In addition to these promising court decisions, there are other recent indications that school districts are becoming more responsive to Title IX concerns. In 2015, there were only forty school districts nationwide that were under investigation with the U.S. Department of Education’s Office for Civil Rights (OCR) for their handling of sexual harassment and/or sexual assault claims.  Currently, there are 249 pending investigations of sexual harassment and/or sexual assault at elementary and secondary school levels. One of the most recent, and noteworthy, OCR investigations began after two complaints were filed against the Chicago city school district alleging violations of Title IX. The OCR found that 2,800 complaints of peer sexual harassment had occurred between 2012 and 2018, and they ordered Chicago school district to make significant changes to its policies and procedures in order to protect students from sexual assaults. Other school districts have been called-out publicly by community groups for their failure to respond to sexual harassment in schools. In the Oakland school district, for example, boys in elementary schools were regularly calling girls “bitches,” “sluts,” or “hos,” and participating in a weekly ritual called “Slap-Ass Friday” in which they gave themselves permission to spank and touch girls’ behinds. Student leaders, with the help of the local nonprofit Alliance for Girls, pushed to revamp the school district’s sexual harassment and assault policy and put an end to the hostile environment. These are just a handful of examples that show that government officials, local education advocates, and community members will no longer tolerate systemic violations of Title IX in K-12 setting.
Though litigation, community advocacy, and policy changes are critical, it is equally important for school districts themselves to address sexual harassment before it becomes a problem. Time and again female clients have told me that school officials dismissed their claims of harassment with phrases like “he likes you,” “boys are just being boys,” “don’t be so sensitive,” or “it’s only playful teasing.” When school officials respond this way, they convey the message that sexual harassment and assault are acceptable; they minimize the problem, foster ambiguity about what happened to the victims, and shape how administrators and authority figures respond to reported assaults.
One solution to help schools address gender-based violence might be to re-examine how sex education for students can provide appropriate behavioral expectations for both boys and girls, and offer age-appropriate and comprehensive training on the importance of consent, healthy relationships, power dynamics, gender inequality, and bias. A recent study from Columbia suggests that if schools provided more comprehensive sex education, it could change the culture of sexual harassment and assault in the United States by preparing students for healthy relationships, and could help prevent sexual violence.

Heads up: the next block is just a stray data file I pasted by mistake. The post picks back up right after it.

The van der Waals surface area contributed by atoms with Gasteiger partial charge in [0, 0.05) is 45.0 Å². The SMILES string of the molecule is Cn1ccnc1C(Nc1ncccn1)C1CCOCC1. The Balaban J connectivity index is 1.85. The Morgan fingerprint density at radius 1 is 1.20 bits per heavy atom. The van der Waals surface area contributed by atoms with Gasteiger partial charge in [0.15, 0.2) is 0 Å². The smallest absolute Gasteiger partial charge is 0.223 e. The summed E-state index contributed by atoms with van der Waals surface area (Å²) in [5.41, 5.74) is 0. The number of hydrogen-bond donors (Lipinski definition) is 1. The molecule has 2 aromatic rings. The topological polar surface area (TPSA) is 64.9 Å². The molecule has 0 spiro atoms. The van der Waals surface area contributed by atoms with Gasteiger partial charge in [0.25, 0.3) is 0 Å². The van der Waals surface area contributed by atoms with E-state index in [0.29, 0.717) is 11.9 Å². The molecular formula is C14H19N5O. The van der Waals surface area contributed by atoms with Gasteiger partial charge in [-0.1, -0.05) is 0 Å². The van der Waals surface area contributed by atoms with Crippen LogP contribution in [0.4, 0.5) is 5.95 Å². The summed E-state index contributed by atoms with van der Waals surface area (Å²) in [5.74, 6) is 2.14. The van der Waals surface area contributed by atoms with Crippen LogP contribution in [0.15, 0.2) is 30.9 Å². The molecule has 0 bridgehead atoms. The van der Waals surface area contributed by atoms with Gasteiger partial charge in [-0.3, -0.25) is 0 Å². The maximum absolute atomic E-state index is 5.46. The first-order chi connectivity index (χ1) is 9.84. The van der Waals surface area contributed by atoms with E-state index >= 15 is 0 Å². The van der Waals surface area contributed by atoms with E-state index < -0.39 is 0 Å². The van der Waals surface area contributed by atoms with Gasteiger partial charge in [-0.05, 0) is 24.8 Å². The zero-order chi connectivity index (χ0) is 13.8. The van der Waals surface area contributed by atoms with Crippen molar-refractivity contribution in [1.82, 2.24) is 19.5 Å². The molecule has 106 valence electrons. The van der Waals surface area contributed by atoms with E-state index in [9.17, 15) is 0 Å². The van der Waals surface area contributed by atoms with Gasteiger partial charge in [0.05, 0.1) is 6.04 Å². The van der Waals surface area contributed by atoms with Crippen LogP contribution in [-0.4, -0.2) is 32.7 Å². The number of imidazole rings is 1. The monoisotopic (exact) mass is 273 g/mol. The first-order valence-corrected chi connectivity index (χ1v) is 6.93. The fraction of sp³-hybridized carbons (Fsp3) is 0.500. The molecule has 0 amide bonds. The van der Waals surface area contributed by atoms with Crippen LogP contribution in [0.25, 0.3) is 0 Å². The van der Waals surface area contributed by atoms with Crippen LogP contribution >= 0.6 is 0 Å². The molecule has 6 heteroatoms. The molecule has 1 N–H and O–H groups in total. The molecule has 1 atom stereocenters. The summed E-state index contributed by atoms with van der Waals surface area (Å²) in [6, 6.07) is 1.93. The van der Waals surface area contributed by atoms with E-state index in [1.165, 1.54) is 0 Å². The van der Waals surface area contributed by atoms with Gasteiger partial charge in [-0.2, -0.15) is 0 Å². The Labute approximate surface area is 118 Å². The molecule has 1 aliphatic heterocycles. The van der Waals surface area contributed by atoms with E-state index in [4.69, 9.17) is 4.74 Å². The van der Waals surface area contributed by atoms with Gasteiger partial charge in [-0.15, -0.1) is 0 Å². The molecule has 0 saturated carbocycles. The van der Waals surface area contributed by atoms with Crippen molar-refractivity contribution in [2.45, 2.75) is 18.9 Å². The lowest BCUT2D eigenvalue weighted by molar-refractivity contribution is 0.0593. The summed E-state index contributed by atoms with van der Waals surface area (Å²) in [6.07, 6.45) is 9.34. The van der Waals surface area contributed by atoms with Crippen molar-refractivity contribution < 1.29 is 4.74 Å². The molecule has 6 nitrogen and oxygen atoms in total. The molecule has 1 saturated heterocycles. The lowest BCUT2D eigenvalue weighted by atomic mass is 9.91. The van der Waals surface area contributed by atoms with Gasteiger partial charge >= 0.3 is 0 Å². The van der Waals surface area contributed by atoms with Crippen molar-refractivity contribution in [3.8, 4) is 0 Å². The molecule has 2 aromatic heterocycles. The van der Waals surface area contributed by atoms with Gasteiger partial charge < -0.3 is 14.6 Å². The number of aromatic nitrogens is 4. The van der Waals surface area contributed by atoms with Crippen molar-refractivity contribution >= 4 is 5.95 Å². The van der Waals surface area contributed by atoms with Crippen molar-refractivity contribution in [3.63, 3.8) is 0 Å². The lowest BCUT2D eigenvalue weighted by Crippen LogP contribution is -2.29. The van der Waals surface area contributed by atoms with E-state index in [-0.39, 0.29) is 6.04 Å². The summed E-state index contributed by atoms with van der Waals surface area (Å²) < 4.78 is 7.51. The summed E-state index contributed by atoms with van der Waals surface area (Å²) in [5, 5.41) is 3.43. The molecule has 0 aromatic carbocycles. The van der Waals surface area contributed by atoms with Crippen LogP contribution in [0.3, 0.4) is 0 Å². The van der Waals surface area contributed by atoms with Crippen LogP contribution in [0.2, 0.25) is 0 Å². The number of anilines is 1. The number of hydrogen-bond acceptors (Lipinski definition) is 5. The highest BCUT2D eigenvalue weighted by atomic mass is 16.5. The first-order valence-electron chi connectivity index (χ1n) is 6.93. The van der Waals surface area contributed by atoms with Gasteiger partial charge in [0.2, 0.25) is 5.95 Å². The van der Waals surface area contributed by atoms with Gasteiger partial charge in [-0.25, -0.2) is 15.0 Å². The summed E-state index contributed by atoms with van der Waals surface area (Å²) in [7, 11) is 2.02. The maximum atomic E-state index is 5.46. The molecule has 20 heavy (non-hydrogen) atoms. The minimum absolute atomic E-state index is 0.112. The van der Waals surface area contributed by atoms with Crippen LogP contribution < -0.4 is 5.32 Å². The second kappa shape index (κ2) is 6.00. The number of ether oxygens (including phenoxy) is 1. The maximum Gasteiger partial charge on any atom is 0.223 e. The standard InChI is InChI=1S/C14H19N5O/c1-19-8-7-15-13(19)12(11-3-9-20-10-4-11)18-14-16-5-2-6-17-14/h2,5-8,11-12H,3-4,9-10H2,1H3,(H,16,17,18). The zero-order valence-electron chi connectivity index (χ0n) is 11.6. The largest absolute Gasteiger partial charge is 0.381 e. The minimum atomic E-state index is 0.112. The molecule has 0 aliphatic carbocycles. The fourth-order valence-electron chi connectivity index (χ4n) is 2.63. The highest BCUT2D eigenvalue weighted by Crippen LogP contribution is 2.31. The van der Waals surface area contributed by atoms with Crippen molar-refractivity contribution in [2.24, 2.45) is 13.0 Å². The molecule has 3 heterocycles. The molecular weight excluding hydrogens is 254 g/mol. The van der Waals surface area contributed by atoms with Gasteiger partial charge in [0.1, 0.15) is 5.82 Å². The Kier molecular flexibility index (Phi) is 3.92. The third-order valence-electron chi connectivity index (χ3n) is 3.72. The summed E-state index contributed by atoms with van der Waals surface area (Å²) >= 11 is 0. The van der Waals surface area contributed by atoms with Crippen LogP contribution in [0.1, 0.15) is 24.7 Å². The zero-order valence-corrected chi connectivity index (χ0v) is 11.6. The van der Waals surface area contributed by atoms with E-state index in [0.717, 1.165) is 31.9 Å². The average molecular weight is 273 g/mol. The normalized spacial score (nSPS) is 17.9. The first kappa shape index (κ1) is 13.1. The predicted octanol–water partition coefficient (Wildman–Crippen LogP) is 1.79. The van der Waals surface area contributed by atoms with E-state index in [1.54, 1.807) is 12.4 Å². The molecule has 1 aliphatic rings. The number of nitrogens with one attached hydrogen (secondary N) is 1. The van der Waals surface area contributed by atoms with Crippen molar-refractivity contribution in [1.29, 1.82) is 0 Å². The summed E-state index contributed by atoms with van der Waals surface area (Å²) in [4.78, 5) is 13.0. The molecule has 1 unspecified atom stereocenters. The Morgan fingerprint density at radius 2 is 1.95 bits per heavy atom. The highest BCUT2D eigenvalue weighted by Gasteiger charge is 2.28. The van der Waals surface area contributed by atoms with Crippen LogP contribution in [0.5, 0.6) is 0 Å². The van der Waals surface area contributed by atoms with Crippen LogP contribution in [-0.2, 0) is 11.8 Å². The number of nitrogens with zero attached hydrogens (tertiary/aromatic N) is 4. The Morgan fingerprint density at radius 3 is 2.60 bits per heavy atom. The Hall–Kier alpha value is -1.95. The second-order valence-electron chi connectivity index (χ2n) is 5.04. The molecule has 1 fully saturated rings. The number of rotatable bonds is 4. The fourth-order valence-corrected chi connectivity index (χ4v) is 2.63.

Another solution might be to encourage the use of Know Your Rights trainings and toolkits in schools. In 2018, the National Women’s Law Center (NWLC) launched an initiative called “Let Her Learn” to help girls who were being pushed out of school by unfair disciplinary practices, sexual harassment, and lack of trauma-informed approaches in education. As part of their efforts, the NWLC created a toolkit to help students know their rights under Title IX, informed them how to get help when they have experienced harassment or assault, and critically, advised them how they could change a school’s Title IX practices and policies. With the increase in K-12 Title IX litigation, the rise in OCR complaints, and the timing of the #MeToo movement, this toolkit has never been more critical than it is right now, and it should be spread far and wide on every school’s website, walls, and lunchrooms so that conversations can lead to trainings to inform and educate students about their rights under the law. With this toolkit, students like those in Oakland can hold school districts accountable for their failures to protect students from gender-based violence. Students, like the plaintiffs in the lawsuits I previously mentioned, could get information sooner and share it with their friends.
With the new Title IX regulations soon to take effect, we are in a watershed moment to help push primary and secondary educators, and school districts, to be more aware of their obligations under Title IX. With tools like Let Her Learn to provide information to students and parents, and advocacy like OCR complaints and litigation, there is no shortage of resources to help them meet those responsibilities. Advocates – and students themselves – are becoming better equipped to enforce students’ rights if they experience gender-based violence or harassment at school.
For me, Dr. Ford’s testimony was a turning point: not only was I not alone in my experiences but I recognized just how deeply each and every incident of sexual assault or sexual harassment had impacted me. This realization also marked a turning point in my advocacy, as I now strive to think more critically about strategies to help my clients not just with their individual cases but to facilitate systemic policy change in the school district. In some cases, it’s been by including Title IX claims, for others it’s been raising claims under Title VI for discrimination on the basis of national origin. For still others, I’ve raised claims challenging discrimination students have experienced under federal disability laws.
My hope is that the tide of Title IX advocacy, particularly in the K-12 setting, continues to swell so that no one will have to experience what Dr. Ford, or any of these students, including me, did. With time, educational tools, and zealous advocacy on behalf of student victims, I’m optimistic that we can ensure that all students have the opportunity to heal and learn in an environment free from gender-based violence and harassment.